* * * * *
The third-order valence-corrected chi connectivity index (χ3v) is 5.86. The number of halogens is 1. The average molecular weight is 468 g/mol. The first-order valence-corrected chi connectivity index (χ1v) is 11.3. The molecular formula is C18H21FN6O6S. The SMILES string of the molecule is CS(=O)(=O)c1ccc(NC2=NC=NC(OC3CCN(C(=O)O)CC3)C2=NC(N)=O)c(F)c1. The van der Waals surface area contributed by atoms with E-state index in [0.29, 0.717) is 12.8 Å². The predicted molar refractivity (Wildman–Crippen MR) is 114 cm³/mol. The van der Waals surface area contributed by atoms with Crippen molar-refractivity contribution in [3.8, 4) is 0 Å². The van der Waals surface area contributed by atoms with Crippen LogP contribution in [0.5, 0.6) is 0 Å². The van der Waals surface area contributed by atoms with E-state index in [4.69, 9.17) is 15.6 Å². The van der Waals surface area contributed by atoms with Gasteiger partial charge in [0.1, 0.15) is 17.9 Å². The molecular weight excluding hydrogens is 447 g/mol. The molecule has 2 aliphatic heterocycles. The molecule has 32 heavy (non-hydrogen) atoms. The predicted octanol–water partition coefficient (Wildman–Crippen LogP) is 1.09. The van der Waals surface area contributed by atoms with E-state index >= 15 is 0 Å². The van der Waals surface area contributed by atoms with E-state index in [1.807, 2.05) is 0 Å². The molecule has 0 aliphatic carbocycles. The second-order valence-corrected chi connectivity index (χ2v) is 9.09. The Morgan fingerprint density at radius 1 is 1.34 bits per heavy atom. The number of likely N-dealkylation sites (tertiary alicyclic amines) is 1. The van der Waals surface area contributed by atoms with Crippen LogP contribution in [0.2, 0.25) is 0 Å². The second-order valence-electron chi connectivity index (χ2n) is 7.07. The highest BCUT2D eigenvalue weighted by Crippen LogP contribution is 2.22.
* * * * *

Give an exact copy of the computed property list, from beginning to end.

The third-order valence-corrected chi connectivity index (χ3v) is 5.86. The number of halogens is 1. The average molecular weight is 468 g/mol. The first-order valence-corrected chi connectivity index (χ1v) is 11.3. The molecular formula is C18H21FN6O6S. The SMILES string of the molecule is CS(=O)(=O)c1ccc(NC2=NC=NC(OC3CCN(C(=O)O)CC3)C2=NC(N)=O)c(F)c1. The van der Waals surface area contributed by atoms with E-state index in [0.29, 0.717) is 12.8 Å². The predicted molar refractivity (Wildman–Crippen MR) is 114 cm³/mol. The van der Waals surface area contributed by atoms with Crippen molar-refractivity contribution in [3.8, 4) is 0 Å². The van der Waals surface area contributed by atoms with Crippen LogP contribution in [0.5, 0.6) is 0 Å². The van der Waals surface area contributed by atoms with E-state index in [4.69, 9.17) is 15.6 Å². The van der Waals surface area contributed by atoms with Gasteiger partial charge in [0.1, 0.15) is 17.9 Å². The molecular weight excluding hydrogens is 447 g/mol. The molecule has 2 aliphatic heterocycles. The molecule has 32 heavy (non-hydrogen) atoms. The predicted octanol–water partition coefficient (Wildman–Crippen LogP) is 1.09. The van der Waals surface area contributed by atoms with E-state index >= 15 is 0 Å². The van der Waals surface area contributed by atoms with E-state index in [1.807, 2.05) is 0 Å². The molecule has 0 aliphatic carbocycles. The second-order valence-corrected chi connectivity index (χ2v) is 9.09. The Morgan fingerprint density at radius 1 is 1.34 bits per heavy atom. The number of likely N-dealkylation sites (tertiary alicyclic amines) is 1. The van der Waals surface area contributed by atoms with Crippen LogP contribution in [0.2, 0.25) is 0 Å². The second-order valence-electron chi connectivity index (χ2n) is 7.07. The highest BCUT2D eigenvalue weighted by Crippen LogP contribution is 2.22.